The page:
Ruined Time Logo clock motif
Page Banner
The 1950s Was a Deceptive Decade
Looking back it’s apparent that although the 1950s was the pivotal decade of the 20th century, it was never the product-perfect paradise people believed it to be. It was a fractured time of change and a relentless Cold War in which the individual was ignored. Airliners flew the Atlantic in nine hours, while makers of Old Gold cigarettes boasted they cured “the world’s best tobacco.” At the same time that the atomic bomb was replaced by a devastating hydrogen bomb, the level of common sense was distorted by rising tides of materialism that, fueled by consumerism, created a deceitful trap which left little to which the disenchanted could turn to - except religion or Freudianism. But God was said to be dead, and it was rumored that psychoanalysis was an endless trial.
Victorious and in tact after the horror of World War II, America was not only the most powerful nation on earth, but it had been freed from the paralyzing Depression of the 1930s. Still, victory was overshadowed by the daunting task of worldwide recovery and the spread of Russian communism. In order to stem that dreadful “Red Tide,” an hysterical race for nuclear supremacy was created. One in which world-wise scientists played leading roles - which was ironic casting because the plot of the arms race was to a great extent fabricated by rabid conservatives. On the high side, the 50s was an era of seductive conformity in which the middle class was liberally educated and rewarded by vested interests. The only price of personal and economic security was a reverential accommodation of puritan ideals.

Caffe Reggio, Greenwich Village

Underground, however, the 50s was a decade in which established limits of human potential were brilliantly revised by artists, musicians, writers, poets, psychologists and activists - most of whom were never properly acknowledged. Collectively they contributed to a consciousness-changing creativity that electrified the times and aroused the demand for individual freedom. The abstract expressionism of Jackson Pollock, the jazz of Charlie Parker, the spontaneous prose of Jack Kerouac, the poetry of Dylan Thomas, the self-actualization of Abraham Maslow, and self-determination of Rosa Parks, were available to everyone because, if art creates windows of seeing, Pollock widened walls. If original music came from space, Parker crystalized sound. If spontaneous prose came from the heart, Kerouac wrote from the mind. If poetry intensified feeling, Thomas rewired the nervous system, and if self-actualization and activism aroused the oppressed, Maslow and Parks revised the human condition.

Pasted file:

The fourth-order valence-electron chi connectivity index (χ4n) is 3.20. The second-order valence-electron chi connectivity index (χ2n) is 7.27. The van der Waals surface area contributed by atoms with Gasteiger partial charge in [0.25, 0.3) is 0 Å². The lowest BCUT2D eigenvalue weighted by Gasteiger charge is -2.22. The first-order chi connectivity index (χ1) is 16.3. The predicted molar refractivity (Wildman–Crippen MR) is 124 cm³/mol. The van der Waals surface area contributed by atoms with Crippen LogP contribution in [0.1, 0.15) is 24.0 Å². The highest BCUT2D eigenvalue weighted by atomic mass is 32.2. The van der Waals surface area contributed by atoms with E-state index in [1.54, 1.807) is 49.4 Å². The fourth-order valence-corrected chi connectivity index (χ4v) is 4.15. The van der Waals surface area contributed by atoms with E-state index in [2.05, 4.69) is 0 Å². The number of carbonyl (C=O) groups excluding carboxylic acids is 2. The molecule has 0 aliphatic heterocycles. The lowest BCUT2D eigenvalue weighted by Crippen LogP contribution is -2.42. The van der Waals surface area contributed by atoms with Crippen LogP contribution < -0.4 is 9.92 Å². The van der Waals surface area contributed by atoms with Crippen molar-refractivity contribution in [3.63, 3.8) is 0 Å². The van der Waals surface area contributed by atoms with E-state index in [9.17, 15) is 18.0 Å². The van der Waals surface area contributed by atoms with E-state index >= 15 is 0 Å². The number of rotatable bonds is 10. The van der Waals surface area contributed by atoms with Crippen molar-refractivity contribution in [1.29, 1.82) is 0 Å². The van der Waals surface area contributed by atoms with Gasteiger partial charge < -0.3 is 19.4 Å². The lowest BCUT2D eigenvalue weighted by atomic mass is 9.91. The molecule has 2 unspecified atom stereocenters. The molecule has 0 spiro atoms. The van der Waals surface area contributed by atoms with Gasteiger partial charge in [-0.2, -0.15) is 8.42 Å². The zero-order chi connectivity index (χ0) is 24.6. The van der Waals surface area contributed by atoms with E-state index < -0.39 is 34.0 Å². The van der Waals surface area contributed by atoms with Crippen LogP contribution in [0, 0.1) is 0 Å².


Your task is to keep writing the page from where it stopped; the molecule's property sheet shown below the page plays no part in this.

That was the culture of it. The politics were not so auspicious. By 1950 there seemed to be a menacing antagonism between Democrats and Republicans. Although the average salary was $3,000, and bread was 14c a loaf - and 4 million veterans had gone back to college on the GI Bill of Rights - in a population of 150 million the sale of tranquillizers was alarming. Conservative observers believed this was caused by a lack of religious faith, but more sober critics linked it to communism and the war in Korea. That unexpected scuffle had gone from a U.N. police action to an explosive conflict. Had it not been for Truman’s hardline, and the military genius of MacArthur, the spread of communism would have escalated. However, in 1954, Stalin died of massive constipation and the frenzy of McCarthyism had been quashed. This allowed Esienhower’s “middle of the road” presidency to proceed and end in 1960 with Ike’s prophetic warning of “a military- industrial complex” that turned out to be the seed of a ruinous globalism - something no one, caught in any kind of changing warp, could foresee - certainly no one who’d watched James Dean, read Catcher in the Rye, or James Baldwin’s Go Tell It on the Mountain . . . no one who’d seen a stage performance of Street Car Named Desire or noticed the growing difference between Hollywood movies and foreign films - or the reactionary gap between Lawrence Welk and Elvis Presley.

Web Design by Etherjazz